One of the most ineffective ways to plan a content strategy is to think in terms of one-off content.
It’s far too easy for marketers to tall into the trap of being reactionary. One day, you’re working on a blogging plan for the next six months. You’re ready to put words around the ideas in your head. Then, all of a sudden, you’re pulled into a campaign to help your sales team meet a Q3 sales quota. On top of it all, you need to get your content strategy done. You’re working three jobs. You wonder how it’s all going to get done.
The good news and bad news for marketers is that we’re perpetually working 3 jobs. We need to be creative, well-equipped to work with data, and strategic in terms of how we build an overall brand.
According to research from Accenture Strategy, 50% of CEOs see their CMO as the primary driver of disruptive growth for their organizations. But marketers are also the most likely to take the blame if growth targets aren’t met. And only 36% of surveyed CMOs ranked launching new business models and value trains as important priorities.
That’s why it’s so important that we shift our thinking from short-term to long-range. We need to build systems rather than one-off assets.
When we’re in the routine of running integrated marketing campaigns, we:
- Can predict our own growth
- Build a library of assets that sales teams can repurpose
- Alleviate fire drills or last-minute rushes
- Create more holistic brand stories
- Make it easier for people to understand your brand narrative
Integrated marketing campaigns are built around critical moments in your buyers’ decision cycles. The assets that you create from awareness through consideration are most effective when aligned with specific questions that people want to learn about. For that reason, integrated marketing campaigns help companies conserve resources and avoid time sinks that turn into opportunity costs.
Here’s how to plan an integrated marketing strategy:
Step 1: Figure out What Your Sales Cycle Looks Like
Understand what questions prospects are asking and what might arise as a deal-breaker. Figure out where sales teams (or support lines) are bogged down with questions. Document what ice-breakers are helping kickstart initial conversations. This process will help you determine exactly what content you need to build.
How do you deconstruct your customer journey? Talk to sales teams, advisors for your company, and existing customers. Develop a landscape-level view of the narrative that your customers find most compelling about your company.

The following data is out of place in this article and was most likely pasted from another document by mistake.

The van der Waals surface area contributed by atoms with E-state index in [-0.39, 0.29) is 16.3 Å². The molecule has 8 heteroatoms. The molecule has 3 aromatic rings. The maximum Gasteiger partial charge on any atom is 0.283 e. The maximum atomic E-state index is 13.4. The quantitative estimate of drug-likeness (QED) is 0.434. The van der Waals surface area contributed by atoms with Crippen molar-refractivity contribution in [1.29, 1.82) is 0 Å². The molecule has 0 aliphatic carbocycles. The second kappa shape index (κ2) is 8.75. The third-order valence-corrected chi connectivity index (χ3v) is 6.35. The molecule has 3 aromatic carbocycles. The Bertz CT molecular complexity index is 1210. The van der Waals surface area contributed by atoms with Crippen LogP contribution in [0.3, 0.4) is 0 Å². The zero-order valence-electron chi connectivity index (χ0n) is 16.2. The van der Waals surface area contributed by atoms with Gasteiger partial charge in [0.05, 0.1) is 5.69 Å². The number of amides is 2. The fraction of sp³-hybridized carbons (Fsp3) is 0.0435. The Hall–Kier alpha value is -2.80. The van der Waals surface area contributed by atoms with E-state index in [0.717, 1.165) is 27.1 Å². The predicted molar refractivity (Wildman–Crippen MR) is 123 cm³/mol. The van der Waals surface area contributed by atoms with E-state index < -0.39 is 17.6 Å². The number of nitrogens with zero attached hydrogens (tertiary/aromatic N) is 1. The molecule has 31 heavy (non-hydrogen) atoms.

Step 2: Build a Content Pillar
A content pillar is the backbone of an integrated marketing campaign. In the initiative template above, the core asset/pillar is at the center, with supporting and derivative assets all around.
Your content pillar could be an eBook, microsite, set of tutorials, or other in-depth assets. It should have an educational focus and build on your company’s narrative.
The beauty of a content pillar is that it should lend itself easily to creating multiple pieces of content. Break down the themes you hone throughout the content of your resource into other assets that include infographics, micrographics, and derivative blog posts.
Running a content program can be highly challenging at times, and if you don’t find ways to repurpose and reuse content, your program can easily collapse, burying your marketing team in a heap of unfinished, one-off projects. Content pillars provide the support you need to strategize and produce a large volume of organized, related content in a short time.
There are an endless number of derivative assets to create. You might consider:
- Video scripts
- Speaker presentations
The value in your content pillar will be the solutions you provide to readers. You can repurpose the information you gather into a variety of forms—make sure you keep those artifacts (diagrams, interview recordings, etc.) on hand.
Step 3: Create a Story around Your Pillar
Just because you write a book doesn’t mean that people will read it. You need to first, offer a unique perspective on your market and second, use your marketing technology stack to reinforce the story that you’re telling.
In a way, think of this process as a series of short, enticing steps. Make people want to read what you’ve created—and don’t let them forget that the resource that you’ve developed is available. Take the time to document the backstory. Why did you decide to develop this pillar? What pain points in the market are you addressing? Have you tested it and if so, what were the results?
An integrated marketing campaign is the equivalent of marketing knowledge. Today’s buyers want to work with experts. They want confidence in the technologies, products, and services they choose.